Colorado Rights Blog

ACLU of Colorado By: ACLU of Colorado 2.27.2014

Religious Liberty Does Not Mean Freedom to Discriminate

It’s really quite simple.  Religious liberty means the freedom to believe what you believe, to state or even argue your beliefs in public if you wish, to gather in religious community, to worship as you choose, and to live your own personal life according to your religious faith or perspective.  Religious liberty does not and cannot mean the freedom to violate the rights or freedoms of others, to discriminate or violate public accommodation laws when serving the public, or to impose your religious practices and restrictions on employees, students or customers who may not share your religion.

Fortunately, the Governor of Arizona just vetoed a noxious bill that would have allowed many kinds of public discrimination in the name of religious freedom.  Unfortunately, the idea that religious freedom should allow discrimination and override public accommodation laws has been popping up in many places, including here in Colorado.  The ACLU of Colorado recently won summary judgment against a bakery that refused to make a cake for a same-sex couple in violation of long-standing public accommodation laws.  These laws are essential for equal protection in public commerce, preventing a chaotic breakdown of civility in a society with many different religious beliefs and personal biases.

The ACLU of Colorado upholds true religious liberty for all people and First Amendment principles of both free exercise of religion and non-establishment of religion in the public sphere.  If a bakery or other retail outlet refused to serve someone because of their religious beliefs, including the beliefs of any Christian tradition, we would fight that discrimination, too.  Ironically, the bill just vetoed in Arizona might have allowed exactly that kind of discrimination to occur.  It will be essential to remain vigilant against attempts to justify acts of discrimination against LGBT persons or anyone else in the name of religious liberty.



  • Cedric Watkins is a father, uncle, entrepreneur-in-training, and a vital community pillar for many others. While behind bars, he has tirelessly devoted himself to serving his peers and his community. He developed gang disaffiliation programs for other incarcerated individuals and is currently involved with Defy Ventures. He sends letters and calls his daughter as much as he can.

    Cedric is currently in prison at Sterling Correctional Facility. He was convicted of aggravated robbery, burglary, kidnapping, theft and sentenced to 80 years; no one was seriously injured or killed. For comparison, a person convicted of second-degree murder in Colorado faces a maximum sentence of 48 years. Cedric has already served 20 years and has fully rehabilitated during that time.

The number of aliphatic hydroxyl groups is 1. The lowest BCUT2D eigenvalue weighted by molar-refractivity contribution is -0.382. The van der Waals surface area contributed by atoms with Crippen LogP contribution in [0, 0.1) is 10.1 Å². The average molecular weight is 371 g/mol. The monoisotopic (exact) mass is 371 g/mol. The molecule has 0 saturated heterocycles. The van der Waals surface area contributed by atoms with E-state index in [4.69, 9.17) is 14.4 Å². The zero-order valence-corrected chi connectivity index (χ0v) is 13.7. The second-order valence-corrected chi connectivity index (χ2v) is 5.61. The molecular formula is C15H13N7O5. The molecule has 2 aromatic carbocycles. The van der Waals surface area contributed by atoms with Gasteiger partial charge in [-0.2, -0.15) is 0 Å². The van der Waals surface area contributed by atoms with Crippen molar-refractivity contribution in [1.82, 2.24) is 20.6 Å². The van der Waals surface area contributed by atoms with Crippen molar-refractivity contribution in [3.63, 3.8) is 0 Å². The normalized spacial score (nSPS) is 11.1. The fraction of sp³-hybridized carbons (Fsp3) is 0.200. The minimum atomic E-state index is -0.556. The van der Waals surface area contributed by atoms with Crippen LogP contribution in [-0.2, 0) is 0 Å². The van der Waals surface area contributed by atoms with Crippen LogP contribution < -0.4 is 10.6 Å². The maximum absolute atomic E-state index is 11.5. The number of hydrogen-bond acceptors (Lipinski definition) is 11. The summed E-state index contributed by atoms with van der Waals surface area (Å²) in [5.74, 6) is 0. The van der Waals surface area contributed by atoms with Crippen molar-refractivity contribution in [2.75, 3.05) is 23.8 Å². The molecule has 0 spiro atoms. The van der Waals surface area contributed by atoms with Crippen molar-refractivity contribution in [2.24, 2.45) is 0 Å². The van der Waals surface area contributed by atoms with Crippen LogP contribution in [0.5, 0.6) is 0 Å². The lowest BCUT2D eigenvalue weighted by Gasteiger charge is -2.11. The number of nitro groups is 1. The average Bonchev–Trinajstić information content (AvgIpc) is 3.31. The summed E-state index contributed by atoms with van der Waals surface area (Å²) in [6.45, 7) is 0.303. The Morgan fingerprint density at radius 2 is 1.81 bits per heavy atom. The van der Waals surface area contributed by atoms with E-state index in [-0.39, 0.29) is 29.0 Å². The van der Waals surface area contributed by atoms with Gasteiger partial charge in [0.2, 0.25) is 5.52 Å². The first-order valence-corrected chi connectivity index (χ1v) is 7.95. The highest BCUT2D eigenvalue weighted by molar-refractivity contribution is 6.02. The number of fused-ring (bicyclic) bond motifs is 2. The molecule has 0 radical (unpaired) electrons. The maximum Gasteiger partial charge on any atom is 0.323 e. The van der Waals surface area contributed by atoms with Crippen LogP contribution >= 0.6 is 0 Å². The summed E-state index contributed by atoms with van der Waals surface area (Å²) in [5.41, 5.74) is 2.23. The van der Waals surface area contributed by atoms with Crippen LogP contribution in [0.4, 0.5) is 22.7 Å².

It’s time to bring Cedric home: Redemption is real. Clemency is compassion.

  • On November 21, 2016, 13 Aurora police officers responded to a simple noise complaint at Alberto Torres’s home. As happens all too often, Aurora police officers escalated this minor issue into a brutal affair. They beat Mr. Torres solely because he delayed exiting his garage to ask his wife to interpret for him. With that beating, the lives of Mr. Torres and every member of his family were changed and he has yet to recover. ACLU of Colorado fought to obtain justice for Mr. Torres, and Aurora has now paid him $285,000. But money is not justice, and the brutality of the Aurora Police Department against people of color has continued unabated.

    It doesn’t have to be this way.

    Imagine, if instead of 13 officers being dispatched to Mr. Torres’s home for a noise complaint, the City of Aurora sent a civilian-led response team to check on his welfare and ask that he and his friends lower their sound, resulting in a non-violent solution to a minor issue?

    ACLU Settles Case With Aurora After Police Brutalize and Unlawfully Arrest Alberto Torres

  • Hope is a discipline. It’s a commitment that together, we can create a more perfect union. We won’t rest until we fulfill the promise of equal rights for ALL people in the United States.

    Join us in our fight to fulfill this promise and move forward with hope by donating to the ACLU of Colorado. Your donation supports the ACLU’s strengths that make our work effective and collaborative.

    Donate now at

  • Anthony Martinez is 84-years-old and suffering from renal failure, as well as other serious medical conditions including dementia. He is currently incarcerated in the Sterling Correctional Facility, site of one of Colorado’s largest COVID-19 outbreaks with almost 600 active COVID-19 cases. He and his family are understandably terrified that he will catch the virus and die.

    In the midst of this public health crisis, incarcerated people as vulnerable as Anthony, could and should be immediately released to safely live out their remaining years with family.

    Read more about Anthony Martinez and other at-risk incarcerated people.